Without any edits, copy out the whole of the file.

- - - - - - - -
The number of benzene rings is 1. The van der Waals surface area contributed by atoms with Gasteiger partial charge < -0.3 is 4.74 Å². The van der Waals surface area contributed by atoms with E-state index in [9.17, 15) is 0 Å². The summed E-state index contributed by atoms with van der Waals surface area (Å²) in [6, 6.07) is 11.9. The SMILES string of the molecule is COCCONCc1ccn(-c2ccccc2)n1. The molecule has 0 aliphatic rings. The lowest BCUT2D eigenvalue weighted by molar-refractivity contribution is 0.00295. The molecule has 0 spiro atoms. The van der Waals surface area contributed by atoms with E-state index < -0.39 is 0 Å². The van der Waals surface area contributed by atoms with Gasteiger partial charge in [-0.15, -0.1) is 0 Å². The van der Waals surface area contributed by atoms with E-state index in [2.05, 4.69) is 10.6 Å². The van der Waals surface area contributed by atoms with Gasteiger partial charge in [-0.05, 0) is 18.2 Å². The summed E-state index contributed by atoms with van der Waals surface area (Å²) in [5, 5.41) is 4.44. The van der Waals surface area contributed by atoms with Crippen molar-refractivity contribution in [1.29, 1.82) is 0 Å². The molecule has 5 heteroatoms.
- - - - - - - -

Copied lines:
The number of benzene rings is 1. The van der Waals surface area contributed by atoms with Gasteiger partial charge < -0.3 is 4.74 Å². The van der Waals surface area contributed by atoms with E-state index in [9.17, 15) is 0 Å². The summed E-state index contributed by atoms with van der Waals surface area (Å²) in [6, 6.07) is 11.9. The SMILES string of the molecule is COCCONCc1ccn(-c2ccccc2)n1. The molecule has 0 aliphatic rings. The lowest BCUT2D eigenvalue weighted by molar-refractivity contribution is 0.00295. The molecule has 0 spiro atoms. The van der Waals surface area contributed by atoms with E-state index < -0.39 is 0 Å². The van der Waals surface area contributed by atoms with Gasteiger partial charge in [-0.15, -0.1) is 0 Å². The van der Waals surface area contributed by atoms with E-state index in [2.05, 4.69) is 10.6 Å². The van der Waals surface area contributed by atoms with Gasteiger partial charge in [-0.05, 0) is 18.2 Å². The summed E-state index contributed by atoms with van der Waals surface area (Å²) in [5, 5.41) is 4.44. The van der Waals surface area contributed by atoms with Crippen molar-refractivity contribution in [1.29, 1.82) is 0 Å². The molecule has 5 heteroatoms.